After more than a year of working through the COVID-19 pandemic, some of us are finally starting to regain a sense of normalcy – one in which many companies have adopted a hybrid work model. While this approach offers flexibility and other advantages, it can also introduce challenges for both workers and organizations.
For organizations, concerns include the financial aspect of keeping a physical office space, managing employees’ schedules, keeping tabs on a distributed workforce, and making sure everyone has the technology and tools they need.
For some employees, lack of in-office contact can make them feel removed from the team. Others may feel pressure to show face when they’re more productive from their kitchen table.
Finding the right balance is an ongoing task, but many people have strong opinions on hybrid work – views that generally align with their personal preferences. This gives business leaders an extra challenge when it comes to setting the standards and expectations for employees.
Here are three truths about hybrid work leaders can’t ignore – and how to tackle them head-on.
1. Equal opportunity is a must
In order for a hybrid model to work effectively, office and home workers must have equal opportunities for collaboration and recognition. A study from the University of California, Santa Barbara found that remote workers are seen as less committed, have worse performance reviews, and don’t advance as quickly as their non-remote peers. Additionally, data from the UK’s Office of National Statistics (ONS) found remote workers are doing almost twice as much overtime than their in-office colleagues but are less than half as likely to be promoted over a five-year period.
Add digital deluge and Zoom fatigue to the mix, and remote workers could be at an even bigger disadvantage: Both of these factors could make remote workers more likely to look for a new job than their office-bound counterparts. Organizational leaders need to destigmatize flexible working by creating opportunities for remote workers to collaborate and innovate with their peers. Managers should check in regularly to make sure this is happening and to encourage a team mentality.
2. Work-style resentment is real
Workers who spend most of their time in an office may start to resent those who don’t, hurting overall productivity. Perceived flexibility and compensation are often at the root of this: Why should Susan get paid the same for doing her job in Iowa, with no commute or in-person meetings to worry about, while Joe fights traffic commuting to the San Francisco headquarters every day? On the flip side, Susan may feel the burden of increased worker surveillance tools and the nagging feeling that Joe is earning more management capital than she is.
The best way to eliminate this discrepancy is to enable in-office employees the same flexible working opportunities as those not centrally located. If that’s not possible, make it clear that work performance is measured by outcome, not time. The hours an employee spends online or in the office should not be considered a measure of productivity.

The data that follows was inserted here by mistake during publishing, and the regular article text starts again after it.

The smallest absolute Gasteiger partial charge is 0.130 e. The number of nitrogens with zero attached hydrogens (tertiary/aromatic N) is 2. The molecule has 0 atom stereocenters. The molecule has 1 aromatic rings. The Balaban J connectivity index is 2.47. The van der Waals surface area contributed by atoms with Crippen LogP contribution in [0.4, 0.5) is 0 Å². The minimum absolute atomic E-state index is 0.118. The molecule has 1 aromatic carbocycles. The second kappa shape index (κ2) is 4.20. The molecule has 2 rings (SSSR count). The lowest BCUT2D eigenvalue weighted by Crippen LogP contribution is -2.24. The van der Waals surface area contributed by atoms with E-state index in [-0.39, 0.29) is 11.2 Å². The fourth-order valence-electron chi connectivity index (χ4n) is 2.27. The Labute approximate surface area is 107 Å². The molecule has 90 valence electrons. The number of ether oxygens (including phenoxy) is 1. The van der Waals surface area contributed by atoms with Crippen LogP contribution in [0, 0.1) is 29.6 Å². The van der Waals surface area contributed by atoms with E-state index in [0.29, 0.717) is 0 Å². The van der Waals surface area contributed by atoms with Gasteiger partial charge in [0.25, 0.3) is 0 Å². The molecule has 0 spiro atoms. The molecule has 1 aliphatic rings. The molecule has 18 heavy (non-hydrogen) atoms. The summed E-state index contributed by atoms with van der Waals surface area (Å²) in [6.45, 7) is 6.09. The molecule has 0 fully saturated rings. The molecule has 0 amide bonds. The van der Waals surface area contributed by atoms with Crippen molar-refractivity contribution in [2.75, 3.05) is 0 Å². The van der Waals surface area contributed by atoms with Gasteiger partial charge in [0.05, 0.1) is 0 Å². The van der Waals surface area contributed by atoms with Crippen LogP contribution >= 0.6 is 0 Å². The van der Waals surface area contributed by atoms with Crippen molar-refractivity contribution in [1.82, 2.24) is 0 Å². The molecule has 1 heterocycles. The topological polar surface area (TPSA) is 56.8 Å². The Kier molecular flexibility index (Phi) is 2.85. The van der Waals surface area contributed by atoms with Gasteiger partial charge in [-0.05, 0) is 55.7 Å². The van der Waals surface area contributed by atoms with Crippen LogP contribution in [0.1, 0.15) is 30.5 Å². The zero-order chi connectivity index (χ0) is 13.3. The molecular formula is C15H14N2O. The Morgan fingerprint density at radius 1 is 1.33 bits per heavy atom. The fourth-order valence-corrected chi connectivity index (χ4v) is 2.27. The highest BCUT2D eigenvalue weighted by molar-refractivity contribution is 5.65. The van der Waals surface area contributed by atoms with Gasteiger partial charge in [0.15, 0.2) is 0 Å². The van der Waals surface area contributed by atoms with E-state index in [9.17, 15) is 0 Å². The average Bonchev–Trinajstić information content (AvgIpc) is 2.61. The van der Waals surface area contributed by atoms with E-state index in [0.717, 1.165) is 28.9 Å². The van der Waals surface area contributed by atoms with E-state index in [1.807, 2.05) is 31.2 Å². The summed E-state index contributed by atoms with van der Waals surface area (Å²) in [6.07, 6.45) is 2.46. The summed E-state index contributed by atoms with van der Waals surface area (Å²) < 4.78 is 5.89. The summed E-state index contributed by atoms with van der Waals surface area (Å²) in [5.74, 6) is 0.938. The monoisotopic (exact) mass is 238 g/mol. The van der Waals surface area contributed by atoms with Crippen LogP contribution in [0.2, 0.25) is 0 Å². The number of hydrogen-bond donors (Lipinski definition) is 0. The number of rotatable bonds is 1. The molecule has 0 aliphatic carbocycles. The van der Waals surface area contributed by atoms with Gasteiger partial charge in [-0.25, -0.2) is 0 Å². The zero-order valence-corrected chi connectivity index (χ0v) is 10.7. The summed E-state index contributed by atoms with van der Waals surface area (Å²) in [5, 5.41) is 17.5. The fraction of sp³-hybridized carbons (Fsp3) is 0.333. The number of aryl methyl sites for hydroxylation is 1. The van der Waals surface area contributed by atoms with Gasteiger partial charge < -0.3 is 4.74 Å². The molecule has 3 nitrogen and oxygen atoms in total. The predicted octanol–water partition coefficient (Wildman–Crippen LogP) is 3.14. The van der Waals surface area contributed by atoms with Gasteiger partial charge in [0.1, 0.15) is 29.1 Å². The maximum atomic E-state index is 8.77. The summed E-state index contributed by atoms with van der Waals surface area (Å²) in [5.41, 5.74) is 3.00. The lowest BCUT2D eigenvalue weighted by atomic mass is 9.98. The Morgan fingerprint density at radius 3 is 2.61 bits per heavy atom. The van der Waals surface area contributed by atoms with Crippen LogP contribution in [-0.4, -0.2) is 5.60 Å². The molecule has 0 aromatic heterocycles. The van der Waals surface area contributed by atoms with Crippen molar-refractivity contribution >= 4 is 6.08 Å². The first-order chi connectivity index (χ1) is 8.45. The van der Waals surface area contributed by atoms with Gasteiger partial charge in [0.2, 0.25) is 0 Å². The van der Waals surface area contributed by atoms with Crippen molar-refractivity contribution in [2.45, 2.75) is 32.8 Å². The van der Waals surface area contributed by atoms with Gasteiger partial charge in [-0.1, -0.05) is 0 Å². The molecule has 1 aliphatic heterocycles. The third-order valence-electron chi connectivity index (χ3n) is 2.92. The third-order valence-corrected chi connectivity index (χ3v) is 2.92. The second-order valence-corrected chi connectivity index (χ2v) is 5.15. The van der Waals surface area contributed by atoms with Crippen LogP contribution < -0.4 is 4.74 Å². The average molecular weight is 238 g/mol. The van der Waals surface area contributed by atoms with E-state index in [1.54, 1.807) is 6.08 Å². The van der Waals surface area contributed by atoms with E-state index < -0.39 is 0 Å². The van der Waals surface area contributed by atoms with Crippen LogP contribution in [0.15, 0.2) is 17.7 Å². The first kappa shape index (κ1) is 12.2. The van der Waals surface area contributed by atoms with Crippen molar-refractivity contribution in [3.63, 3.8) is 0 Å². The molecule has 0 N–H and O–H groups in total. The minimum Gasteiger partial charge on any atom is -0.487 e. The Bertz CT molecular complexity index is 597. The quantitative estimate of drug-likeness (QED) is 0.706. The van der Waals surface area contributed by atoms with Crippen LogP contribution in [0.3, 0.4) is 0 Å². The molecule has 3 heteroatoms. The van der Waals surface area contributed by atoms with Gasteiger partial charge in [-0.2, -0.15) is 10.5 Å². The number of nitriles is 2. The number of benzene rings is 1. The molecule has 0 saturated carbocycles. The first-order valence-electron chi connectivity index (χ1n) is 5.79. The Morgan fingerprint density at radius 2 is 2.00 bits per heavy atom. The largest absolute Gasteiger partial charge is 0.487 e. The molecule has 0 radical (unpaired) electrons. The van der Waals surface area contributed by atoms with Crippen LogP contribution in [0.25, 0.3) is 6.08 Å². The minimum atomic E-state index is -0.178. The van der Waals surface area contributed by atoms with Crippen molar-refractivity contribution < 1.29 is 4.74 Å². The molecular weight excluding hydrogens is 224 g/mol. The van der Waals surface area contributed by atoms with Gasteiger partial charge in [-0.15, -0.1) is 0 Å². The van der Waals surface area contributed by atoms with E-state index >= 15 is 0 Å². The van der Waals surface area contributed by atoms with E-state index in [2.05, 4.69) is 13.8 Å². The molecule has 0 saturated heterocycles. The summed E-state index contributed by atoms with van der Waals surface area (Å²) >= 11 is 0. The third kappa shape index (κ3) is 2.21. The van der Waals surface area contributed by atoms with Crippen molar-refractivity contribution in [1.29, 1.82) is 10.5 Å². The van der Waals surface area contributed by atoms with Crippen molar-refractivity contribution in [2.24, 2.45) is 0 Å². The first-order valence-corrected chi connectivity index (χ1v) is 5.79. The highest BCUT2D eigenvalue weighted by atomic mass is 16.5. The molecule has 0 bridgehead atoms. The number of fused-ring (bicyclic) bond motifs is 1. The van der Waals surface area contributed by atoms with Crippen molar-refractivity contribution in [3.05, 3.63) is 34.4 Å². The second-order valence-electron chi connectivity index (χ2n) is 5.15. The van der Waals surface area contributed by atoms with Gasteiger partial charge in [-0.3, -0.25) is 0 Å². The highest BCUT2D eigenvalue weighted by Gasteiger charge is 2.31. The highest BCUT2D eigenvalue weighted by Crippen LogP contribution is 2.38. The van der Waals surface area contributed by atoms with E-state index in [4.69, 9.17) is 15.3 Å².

This concept should extend beyond the office. Being busy is often seen as a badge of honor in our society, so it’s important for managers to regularly check in with employees and address any concerns about workload or feelings of being overwhelmed.
3. Technology hurdles are inevitable
Most organizations had to quickly move at least some of their processes from on-site to digital at the onset of the pandemic. This inevitably shone a light on which processes needed to be overhauled to succeed in the remote and hybrid environment.
The organizations that thrived understood that user experience was key for employees adapting to new tools and processes. While many technology upgrades were needed and welcome, the rate of adoption was fast, and in some cases, with it came implementation challenges, IT downtime, security vulnerabilities, and disruption to workflow and business operations.
To say the COVID-induced proliferation of cloud technologies and more digitized processes created a learning curve for organizations is an understatement. Many are still grappling with the new normal of work and managing employees operating from the office to the home and beyond. The user experience should always be at the core of any tech overhaul, but it’s also important to implement security measures, communication, and training so employees feel comfortable using the new tools at their disposal.
More autonomy: An overdue change
The decision to take your company from in-person to a remote or hybrid work environment is not easy, especially when accelerated by unforeseen circumstances. That said, giving workers more autonomy in creating the work environment that is best for them is a positive change that was long overdue.
The bottom line? If the work is getting done, it probably doesn’t matter whether someone is sitting in their office or poolside – but it’s the responsibility of executives and managers to set the tone, communicate effectively, and ensure people have both the tools and opportunities they need to contribute and flourish.
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